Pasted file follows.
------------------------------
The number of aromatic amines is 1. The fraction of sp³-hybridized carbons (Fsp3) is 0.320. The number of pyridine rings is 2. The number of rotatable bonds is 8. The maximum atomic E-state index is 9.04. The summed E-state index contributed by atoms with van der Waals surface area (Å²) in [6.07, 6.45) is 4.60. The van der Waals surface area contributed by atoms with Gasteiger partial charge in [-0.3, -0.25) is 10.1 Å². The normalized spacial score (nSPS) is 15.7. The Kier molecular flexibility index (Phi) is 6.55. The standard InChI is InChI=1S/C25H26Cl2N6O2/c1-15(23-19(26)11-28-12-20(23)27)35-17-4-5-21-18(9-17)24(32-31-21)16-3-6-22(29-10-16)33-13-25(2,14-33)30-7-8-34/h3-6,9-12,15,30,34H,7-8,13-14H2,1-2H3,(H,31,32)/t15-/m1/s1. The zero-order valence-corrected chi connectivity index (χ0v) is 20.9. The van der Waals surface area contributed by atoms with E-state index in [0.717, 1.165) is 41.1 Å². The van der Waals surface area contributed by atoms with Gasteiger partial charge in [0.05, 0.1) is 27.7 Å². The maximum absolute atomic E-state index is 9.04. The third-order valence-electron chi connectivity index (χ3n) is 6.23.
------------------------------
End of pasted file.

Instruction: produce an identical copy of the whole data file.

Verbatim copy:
The number of aromatic amines is 1. The fraction of sp³-hybridized carbons (Fsp3) is 0.320. The number of pyridine rings is 2. The number of rotatable bonds is 8. The maximum atomic E-state index is 9.04. The summed E-state index contributed by atoms with van der Waals surface area (Å²) in [6.07, 6.45) is 4.60. The van der Waals surface area contributed by atoms with Gasteiger partial charge in [-0.3, -0.25) is 10.1 Å². The normalized spacial score (nSPS) is 15.7. The Kier molecular flexibility index (Phi) is 6.55. The standard InChI is InChI=1S/C25H26Cl2N6O2/c1-15(23-19(26)11-28-12-20(23)27)35-17-4-5-21-18(9-17)24(32-31-21)16-3-6-22(29-10-16)33-13-25(2,14-33)30-7-8-34/h3-6,9-12,15,30,34H,7-8,13-14H2,1-2H3,(H,31,32)/t15-/m1/s1. The zero-order valence-corrected chi connectivity index (χ0v) is 20.9. The van der Waals surface area contributed by atoms with E-state index in [0.717, 1.165) is 41.1 Å². The van der Waals surface area contributed by atoms with Gasteiger partial charge in [0.05, 0.1) is 27.7 Å². The maximum absolute atomic E-state index is 9.04. The third-order valence-electron chi connectivity index (χ3n) is 6.23.